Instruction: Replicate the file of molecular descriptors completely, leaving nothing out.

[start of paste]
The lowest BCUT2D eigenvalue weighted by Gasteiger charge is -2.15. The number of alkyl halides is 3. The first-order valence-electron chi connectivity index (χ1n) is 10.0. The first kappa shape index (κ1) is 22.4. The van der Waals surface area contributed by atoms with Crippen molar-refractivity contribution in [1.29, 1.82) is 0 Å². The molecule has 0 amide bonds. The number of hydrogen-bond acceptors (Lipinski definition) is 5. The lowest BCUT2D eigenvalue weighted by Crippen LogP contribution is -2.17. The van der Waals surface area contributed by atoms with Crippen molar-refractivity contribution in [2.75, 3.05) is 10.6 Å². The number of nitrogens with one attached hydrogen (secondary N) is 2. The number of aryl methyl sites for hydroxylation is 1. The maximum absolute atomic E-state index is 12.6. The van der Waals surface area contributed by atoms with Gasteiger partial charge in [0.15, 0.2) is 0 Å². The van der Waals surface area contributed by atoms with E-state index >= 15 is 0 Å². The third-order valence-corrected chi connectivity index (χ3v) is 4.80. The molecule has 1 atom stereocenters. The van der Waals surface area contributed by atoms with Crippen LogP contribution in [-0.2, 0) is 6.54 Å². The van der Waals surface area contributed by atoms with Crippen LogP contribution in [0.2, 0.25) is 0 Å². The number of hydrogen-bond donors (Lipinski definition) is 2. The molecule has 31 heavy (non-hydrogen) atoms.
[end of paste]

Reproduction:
The lowest BCUT2D eigenvalue weighted by Gasteiger charge is -2.15. The number of alkyl halides is 3. The first-order valence-electron chi connectivity index (χ1n) is 10.0. The first kappa shape index (κ1) is 22.4. The van der Waals surface area contributed by atoms with Crippen molar-refractivity contribution in [1.29, 1.82) is 0 Å². The molecule has 0 amide bonds. The number of hydrogen-bond acceptors (Lipinski definition) is 5. The lowest BCUT2D eigenvalue weighted by Crippen LogP contribution is -2.17. The van der Waals surface area contributed by atoms with Crippen molar-refractivity contribution in [2.75, 3.05) is 10.6 Å². The number of nitrogens with one attached hydrogen (secondary N) is 2. The number of aryl methyl sites for hydroxylation is 1. The maximum absolute atomic E-state index is 12.6. The van der Waals surface area contributed by atoms with Gasteiger partial charge in [0.15, 0.2) is 0 Å². The van der Waals surface area contributed by atoms with E-state index >= 15 is 0 Å². The third-order valence-corrected chi connectivity index (χ3v) is 4.80. The molecule has 1 atom stereocenters. The van der Waals surface area contributed by atoms with Crippen LogP contribution in [-0.2, 0) is 6.54 Å². The van der Waals surface area contributed by atoms with Crippen LogP contribution in [0.2, 0.25) is 0 Å². The number of hydrogen-bond donors (Lipinski definition) is 2. The molecule has 31 heavy (non-hydrogen) atoms.